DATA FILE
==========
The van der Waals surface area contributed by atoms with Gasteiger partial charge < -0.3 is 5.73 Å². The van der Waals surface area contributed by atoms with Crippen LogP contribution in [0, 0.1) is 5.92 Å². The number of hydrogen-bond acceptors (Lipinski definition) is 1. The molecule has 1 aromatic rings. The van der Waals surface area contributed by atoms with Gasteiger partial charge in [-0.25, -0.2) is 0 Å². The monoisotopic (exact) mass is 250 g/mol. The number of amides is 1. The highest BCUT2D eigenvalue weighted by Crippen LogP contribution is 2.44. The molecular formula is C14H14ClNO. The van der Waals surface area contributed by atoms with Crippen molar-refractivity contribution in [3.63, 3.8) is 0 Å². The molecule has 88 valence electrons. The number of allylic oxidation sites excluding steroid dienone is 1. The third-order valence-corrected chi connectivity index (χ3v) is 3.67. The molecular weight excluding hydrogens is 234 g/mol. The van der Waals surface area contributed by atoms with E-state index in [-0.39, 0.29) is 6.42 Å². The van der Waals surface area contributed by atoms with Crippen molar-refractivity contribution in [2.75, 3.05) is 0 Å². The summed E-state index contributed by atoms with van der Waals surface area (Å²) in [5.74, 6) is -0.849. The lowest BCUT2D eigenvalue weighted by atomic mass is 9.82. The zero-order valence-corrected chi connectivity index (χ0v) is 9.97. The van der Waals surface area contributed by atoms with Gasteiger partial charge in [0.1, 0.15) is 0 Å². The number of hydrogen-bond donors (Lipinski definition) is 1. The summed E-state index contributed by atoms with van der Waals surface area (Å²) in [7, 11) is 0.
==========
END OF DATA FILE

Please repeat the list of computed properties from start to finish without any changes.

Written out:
The van der Waals surface area contributed by atoms with Gasteiger partial charge < -0.3 is 5.73 Å². The van der Waals surface area contributed by atoms with Crippen LogP contribution in [0, 0.1) is 5.92 Å². The number of hydrogen-bond acceptors (Lipinski definition) is 1. The molecule has 1 aromatic rings. The van der Waals surface area contributed by atoms with Gasteiger partial charge in [-0.25, -0.2) is 0 Å². The monoisotopic (exact) mass is 250 g/mol. The number of amides is 1. The highest BCUT2D eigenvalue weighted by Crippen LogP contribution is 2.44. The molecular formula is C14H14ClNO. The van der Waals surface area contributed by atoms with Crippen molar-refractivity contribution in [3.63, 3.8) is 0 Å². The molecule has 88 valence electrons. The number of allylic oxidation sites excluding steroid dienone is 1. The third-order valence-corrected chi connectivity index (χ3v) is 3.67. The molecular weight excluding hydrogens is 234 g/mol. The van der Waals surface area contributed by atoms with E-state index in [-0.39, 0.29) is 6.42 Å². The van der Waals surface area contributed by atoms with Crippen molar-refractivity contribution in [2.75, 3.05) is 0 Å². The summed E-state index contributed by atoms with van der Waals surface area (Å²) in [5.74, 6) is -0.849. The lowest BCUT2D eigenvalue weighted by atomic mass is 9.82. The zero-order valence-corrected chi connectivity index (χ0v) is 9.97. The van der Waals surface area contributed by atoms with Gasteiger partial charge in [0.1, 0.15) is 0 Å². The number of hydrogen-bond donors (Lipinski definition) is 1. The summed E-state index contributed by atoms with van der Waals surface area (Å²) in [7, 11) is 0.